China-Africa Summit: China wants to invest 60 billion dollars in Africa

For years, China has been building on its new Silk Road, including alliances in Africa. President Xi now promises more money and A 34; profit for all 34;.

China-Africa Summit: China wants to invest 60 billion dollars in Africa

China intends to invest some 60 billion dollars (51.7 billion euros) in economic development in Africa over next three years. This was announced by head of State XI Jinping at China-Africa Forum in Beijing and promised a "win for all parties". In package that Xis government intends to implement under so-called New Silk Road, 15 billion dollars are also earmarked as "aid and interest-free loans".

The Chinese leadership has been investing in Africa for many years and has found a source of much-needed raw materials in continent. In addition, African middle class grows and creates new sales markets for companies from Far East. With a trading volume of last 170 billion US dollars (146.4 billion euros), China surpassed both US and former colonial power of France as continent's most important trading partner.

Dams, barracks and a "New York of Africa"

Across Africa, China is involved in operation of government buildings, football stadiums, train routes, airports, barracks and refineries. Dams have been created in Zambia, Ethiopia, Gabon, Cameroon and Ghana with Chinese aid. Chinese investors even finance entire cities, such as Angola's nearly nine-square-kilometer Nova Cidade do Kilamba. In South Africa, Shanghai Zendai Group plans to build a "New York of Africa" with around eight billion US dollars near economic metropolis of Johannesburg, which is to create around 200,000 jobs within next 15 years.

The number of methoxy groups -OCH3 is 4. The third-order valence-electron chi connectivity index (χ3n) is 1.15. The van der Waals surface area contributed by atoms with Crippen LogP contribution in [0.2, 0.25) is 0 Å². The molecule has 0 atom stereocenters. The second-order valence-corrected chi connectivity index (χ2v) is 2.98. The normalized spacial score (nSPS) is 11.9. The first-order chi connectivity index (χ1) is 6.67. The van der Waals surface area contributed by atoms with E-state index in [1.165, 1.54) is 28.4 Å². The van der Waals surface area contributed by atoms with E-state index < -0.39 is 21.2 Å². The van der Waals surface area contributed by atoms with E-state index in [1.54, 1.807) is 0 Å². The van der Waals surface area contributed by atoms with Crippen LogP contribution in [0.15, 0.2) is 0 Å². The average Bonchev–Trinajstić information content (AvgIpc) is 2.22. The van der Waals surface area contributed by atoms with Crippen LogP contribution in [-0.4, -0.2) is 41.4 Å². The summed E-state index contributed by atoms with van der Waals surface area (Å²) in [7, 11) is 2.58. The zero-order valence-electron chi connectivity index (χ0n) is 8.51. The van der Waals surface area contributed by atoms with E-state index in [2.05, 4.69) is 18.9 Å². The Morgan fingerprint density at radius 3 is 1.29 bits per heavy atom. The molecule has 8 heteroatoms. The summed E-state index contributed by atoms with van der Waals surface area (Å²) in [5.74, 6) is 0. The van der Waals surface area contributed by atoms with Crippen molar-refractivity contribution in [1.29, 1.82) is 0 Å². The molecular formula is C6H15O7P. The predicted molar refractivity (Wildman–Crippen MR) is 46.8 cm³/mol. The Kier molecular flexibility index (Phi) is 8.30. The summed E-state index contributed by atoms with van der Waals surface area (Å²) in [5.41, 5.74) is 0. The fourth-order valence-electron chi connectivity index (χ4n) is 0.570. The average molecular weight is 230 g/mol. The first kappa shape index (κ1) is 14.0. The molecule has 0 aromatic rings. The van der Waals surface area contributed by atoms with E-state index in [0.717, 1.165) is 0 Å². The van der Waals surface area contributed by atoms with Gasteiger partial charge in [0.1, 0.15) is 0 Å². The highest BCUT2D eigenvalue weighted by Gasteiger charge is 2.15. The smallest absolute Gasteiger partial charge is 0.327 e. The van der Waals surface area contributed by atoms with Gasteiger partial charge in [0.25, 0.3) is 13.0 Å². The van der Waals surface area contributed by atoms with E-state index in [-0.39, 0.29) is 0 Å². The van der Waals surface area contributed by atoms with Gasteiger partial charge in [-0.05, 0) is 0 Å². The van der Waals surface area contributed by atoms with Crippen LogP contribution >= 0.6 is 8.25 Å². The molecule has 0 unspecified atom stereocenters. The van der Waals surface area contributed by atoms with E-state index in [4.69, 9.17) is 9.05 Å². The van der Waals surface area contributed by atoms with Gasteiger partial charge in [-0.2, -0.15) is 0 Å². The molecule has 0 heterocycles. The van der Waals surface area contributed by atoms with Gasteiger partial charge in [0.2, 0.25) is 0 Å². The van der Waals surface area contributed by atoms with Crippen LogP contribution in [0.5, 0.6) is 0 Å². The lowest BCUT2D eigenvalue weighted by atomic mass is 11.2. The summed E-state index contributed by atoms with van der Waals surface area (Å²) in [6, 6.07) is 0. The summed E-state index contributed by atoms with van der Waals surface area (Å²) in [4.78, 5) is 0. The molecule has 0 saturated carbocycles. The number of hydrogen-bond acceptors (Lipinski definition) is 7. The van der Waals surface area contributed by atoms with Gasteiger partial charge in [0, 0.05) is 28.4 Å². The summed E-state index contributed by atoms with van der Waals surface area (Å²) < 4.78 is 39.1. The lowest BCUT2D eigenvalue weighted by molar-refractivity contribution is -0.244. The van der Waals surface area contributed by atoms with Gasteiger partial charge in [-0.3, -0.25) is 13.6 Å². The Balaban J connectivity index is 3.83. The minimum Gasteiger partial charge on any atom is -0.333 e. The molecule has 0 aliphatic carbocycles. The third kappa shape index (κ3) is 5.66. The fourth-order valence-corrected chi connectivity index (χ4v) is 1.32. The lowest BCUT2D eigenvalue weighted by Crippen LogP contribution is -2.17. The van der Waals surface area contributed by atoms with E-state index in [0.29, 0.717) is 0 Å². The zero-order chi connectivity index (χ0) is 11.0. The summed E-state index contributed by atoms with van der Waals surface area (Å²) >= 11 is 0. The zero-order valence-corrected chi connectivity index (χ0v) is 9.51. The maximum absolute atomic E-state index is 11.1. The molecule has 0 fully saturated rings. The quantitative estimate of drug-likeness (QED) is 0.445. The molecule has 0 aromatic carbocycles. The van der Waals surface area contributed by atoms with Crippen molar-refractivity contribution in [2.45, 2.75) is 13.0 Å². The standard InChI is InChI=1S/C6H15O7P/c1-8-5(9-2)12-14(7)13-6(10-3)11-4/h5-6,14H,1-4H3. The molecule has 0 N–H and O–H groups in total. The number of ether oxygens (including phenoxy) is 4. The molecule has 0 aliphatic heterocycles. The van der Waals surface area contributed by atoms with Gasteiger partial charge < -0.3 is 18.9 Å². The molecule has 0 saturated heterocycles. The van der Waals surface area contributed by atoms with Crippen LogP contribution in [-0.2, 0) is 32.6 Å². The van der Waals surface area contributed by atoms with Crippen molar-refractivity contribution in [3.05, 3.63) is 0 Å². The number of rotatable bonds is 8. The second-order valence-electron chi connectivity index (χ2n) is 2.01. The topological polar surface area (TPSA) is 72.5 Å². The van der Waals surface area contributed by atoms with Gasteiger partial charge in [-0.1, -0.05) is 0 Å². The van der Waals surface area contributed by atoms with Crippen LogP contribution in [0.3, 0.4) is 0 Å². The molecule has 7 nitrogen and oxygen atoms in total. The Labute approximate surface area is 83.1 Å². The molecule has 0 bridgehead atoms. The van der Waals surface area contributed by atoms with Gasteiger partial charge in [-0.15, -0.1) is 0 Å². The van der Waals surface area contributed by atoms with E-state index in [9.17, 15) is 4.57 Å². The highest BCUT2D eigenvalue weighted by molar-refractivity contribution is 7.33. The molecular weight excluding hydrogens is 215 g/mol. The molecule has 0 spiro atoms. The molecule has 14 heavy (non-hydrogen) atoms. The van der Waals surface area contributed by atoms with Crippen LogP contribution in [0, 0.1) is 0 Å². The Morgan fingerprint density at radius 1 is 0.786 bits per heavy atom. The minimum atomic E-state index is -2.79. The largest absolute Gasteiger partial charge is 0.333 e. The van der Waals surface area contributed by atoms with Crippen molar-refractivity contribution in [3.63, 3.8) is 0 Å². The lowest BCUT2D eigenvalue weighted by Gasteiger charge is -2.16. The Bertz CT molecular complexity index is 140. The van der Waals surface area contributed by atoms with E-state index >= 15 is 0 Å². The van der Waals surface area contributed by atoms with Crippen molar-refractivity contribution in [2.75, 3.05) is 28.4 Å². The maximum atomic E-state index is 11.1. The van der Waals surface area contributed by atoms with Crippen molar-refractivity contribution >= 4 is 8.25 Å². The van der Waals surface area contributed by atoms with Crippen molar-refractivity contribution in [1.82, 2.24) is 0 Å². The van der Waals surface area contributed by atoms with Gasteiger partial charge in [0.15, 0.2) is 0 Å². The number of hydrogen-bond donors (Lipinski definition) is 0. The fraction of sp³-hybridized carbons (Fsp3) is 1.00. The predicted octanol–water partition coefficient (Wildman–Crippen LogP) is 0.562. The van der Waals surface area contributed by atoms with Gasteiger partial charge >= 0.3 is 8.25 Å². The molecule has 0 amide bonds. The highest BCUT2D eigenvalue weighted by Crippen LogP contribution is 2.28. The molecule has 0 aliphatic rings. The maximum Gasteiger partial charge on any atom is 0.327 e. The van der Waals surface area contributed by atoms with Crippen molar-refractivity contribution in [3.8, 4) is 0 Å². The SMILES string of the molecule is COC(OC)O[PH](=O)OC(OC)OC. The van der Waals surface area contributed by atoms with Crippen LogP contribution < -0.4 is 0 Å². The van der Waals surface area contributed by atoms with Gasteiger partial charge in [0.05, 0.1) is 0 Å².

Beijing's interest in Africa has once again increased significantly, since head of State XI launched five years ago construction of new Silk Road, with aim of creating new economic corridors from China to Souast Asia, Europe and Africa. This is accompanied by new military cooperation with which China intends to ensure its economic interests. Since 2017, for example, Chinese military operates its first foreign naval base in Djibouti in Horn of Africa. According to figures from Centre for Strategic and International Studies (CSIS), around 21 percent of all Chinese arms exports worldwide have been to Africa since 2008.

"The trade is one-sided"

Lastly, Beijing government, through trade dispute with United States and criticism from Europe, should feel strengned by its human rights policy in its Africa policy. "Many African leaders welcome Beijing's commitment as an alternative to what y consider to be half-hearted approaches by United States and Europe," writes Sabine Mokry of China Institute Merics in an analysis of China-Africa summit. "It is interesting how much China will present itself as an alternative to US by emphasizing rhetorical free trade and multilateralism."

Many Africans hope for a long-needed development boost in view of investment of People's Republic. Critics, on or hand, criticize "Neo Conquest" of Africa. "Chinese are negotiating contracts in exchange for mining concessions, for example in Zambia or Zimbabwe, or, as in Angola, lending to cover a portion of domestic production," says South African economist and political scientist William Gumede. Even worse, trade between China and Africa is "one-sided," says Gumede. "Africans have hardly won new contracts in China. Africa makes absolutely no profit from it. " Moreover, Beijing has no shyness to work with autocrats as long as it can secure access to Africa's natural resources.

Updated Date: 04 September 2018, 12:00

NUNews

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